cows in field

The Danone/Horizon and Maple Hill Contract Dump: The Facts

By Ed Maltby, Executive Director, NODPA

From the beginning of the contract terminations (since July 2021) by these two companies, there has been a shortage of accurate information about the number of farms, their locations, and the volume of milk involved. For Maine and Vermont this was public information. In New York, due to state legal limitations, it was not, despite the fact that New York was the hardest hit in dropped contracts. The charts below give as much information as possible. The volumes of milk are estimates.

Total contracts lost since July 2021


Number of Farms

Estimated Annual Volume of milk in million pounds

Vermont Farms



New Hampshire






New York






New York Horizon Organic Terminated Contracts


Number of farms

Estimated Total lbs./pickup*




St. Lawrence









Data was provided by the New York State Department of Agriculture and Markets on September 16, 2021.

*Pickups occur every other day. This amounts to estimated 1-2 truckloads every other day.

New York Maple Hill Terminated Contracts


Number of Farms

Estimated Average lbs./Month

Central NY



Northern NY



Eastern NY






Data was provided by the New York State Department of Agriculture and Markets on November 23, 2021.

There are now three contract termination timelines in the Northeast where farmers will be without a market:

    1. Maple Hill has put 21 farmers on notice for effective termination on December 2021.
    2. Maple Hill has put a secondary group of 25 farms on notice effective May 2022.
    3. Horizon originally had 89 farms on notice for August 31, 2022. Horizon has now offered a 6 month extension extending the original termination date from August 2022 to February 28, 2023.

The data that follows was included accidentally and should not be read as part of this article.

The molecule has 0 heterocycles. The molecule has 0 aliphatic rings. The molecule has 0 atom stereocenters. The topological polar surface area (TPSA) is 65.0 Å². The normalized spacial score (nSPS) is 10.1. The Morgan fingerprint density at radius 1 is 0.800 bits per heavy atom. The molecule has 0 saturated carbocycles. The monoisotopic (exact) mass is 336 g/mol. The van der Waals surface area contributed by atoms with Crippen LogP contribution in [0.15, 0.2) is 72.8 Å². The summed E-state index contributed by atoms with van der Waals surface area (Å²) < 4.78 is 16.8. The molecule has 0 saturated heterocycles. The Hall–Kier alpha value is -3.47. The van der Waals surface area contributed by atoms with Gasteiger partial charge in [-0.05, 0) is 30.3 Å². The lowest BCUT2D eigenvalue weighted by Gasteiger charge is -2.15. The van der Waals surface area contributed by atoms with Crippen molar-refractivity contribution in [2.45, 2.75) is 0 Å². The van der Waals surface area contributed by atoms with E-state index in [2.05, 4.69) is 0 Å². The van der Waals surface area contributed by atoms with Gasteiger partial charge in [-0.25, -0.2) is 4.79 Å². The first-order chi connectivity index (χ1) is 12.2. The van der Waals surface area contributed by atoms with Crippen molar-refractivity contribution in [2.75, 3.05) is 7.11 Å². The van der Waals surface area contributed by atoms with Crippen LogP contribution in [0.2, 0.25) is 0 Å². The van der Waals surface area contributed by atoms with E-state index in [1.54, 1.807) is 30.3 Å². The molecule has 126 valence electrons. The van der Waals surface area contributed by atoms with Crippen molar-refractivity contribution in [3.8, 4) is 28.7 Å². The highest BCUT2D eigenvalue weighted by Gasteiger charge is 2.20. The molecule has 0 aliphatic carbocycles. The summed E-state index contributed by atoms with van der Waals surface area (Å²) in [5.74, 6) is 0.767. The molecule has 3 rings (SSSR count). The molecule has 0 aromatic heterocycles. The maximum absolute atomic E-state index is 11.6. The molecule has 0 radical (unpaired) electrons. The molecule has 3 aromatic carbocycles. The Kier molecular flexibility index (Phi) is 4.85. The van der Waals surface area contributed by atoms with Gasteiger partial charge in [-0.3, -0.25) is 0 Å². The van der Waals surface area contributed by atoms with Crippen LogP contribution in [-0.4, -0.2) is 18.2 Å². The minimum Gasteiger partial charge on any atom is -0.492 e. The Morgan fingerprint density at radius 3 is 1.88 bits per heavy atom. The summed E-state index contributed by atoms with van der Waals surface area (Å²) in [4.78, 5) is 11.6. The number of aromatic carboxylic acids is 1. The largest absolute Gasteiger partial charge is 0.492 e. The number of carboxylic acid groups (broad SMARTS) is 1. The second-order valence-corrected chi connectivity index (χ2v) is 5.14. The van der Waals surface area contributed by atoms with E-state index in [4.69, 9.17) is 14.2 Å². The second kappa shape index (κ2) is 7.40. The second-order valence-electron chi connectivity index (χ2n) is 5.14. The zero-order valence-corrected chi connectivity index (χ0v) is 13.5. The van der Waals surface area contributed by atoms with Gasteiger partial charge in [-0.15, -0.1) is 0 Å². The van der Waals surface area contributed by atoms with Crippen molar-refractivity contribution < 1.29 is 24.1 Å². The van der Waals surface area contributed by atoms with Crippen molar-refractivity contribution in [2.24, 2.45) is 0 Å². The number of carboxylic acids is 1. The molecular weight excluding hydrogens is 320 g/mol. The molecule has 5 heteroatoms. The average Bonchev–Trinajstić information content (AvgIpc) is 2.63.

The major buyer in the region, CROPP Cooperative, is being very transparent in their process of looking at which farms they can bring on board and how they are making decisions. Obviously, each farm is different and has different conditions they need to meet.

The most recent update from CROPP is:

  • CROPP Pools staff is evaluating all 135 dropped farms and it will be done in three phases.
    1. In November, CROPP field staff did on-farm evaluations for anyone in the Maple Hill December 2021 termination group that was interested in talking with them.
      • They reviewed compliance with CROPP policies and standards along routing impacts.
      • This information was shared with the CROPP Board of Directors at their November meeting.
      • FIVE of these farms joined CROPP as reserve pool members[1] in January 2022, on organic routes.
    2. The next group that CROPP evaluated was Maple Hill Group 2 as well as any Horizon Farms that have expressed interest in being Grassmilk producers. Demand continues to expand on Grassmilk, creating a need for additional Grassmilk supply.
      • Evaluations were completed on these farms in December.
      • FIVE farms (3 Maple Hill – NY and 2 Horizon – VT) have been approved for joining the cooperative.
      • There is an additional 3 farms that have been held from consideration due to milk quality. Since these could be routed to Grassmilk, CROPP plan on working with these farms to see if they can improve milk quality between now and their notice period.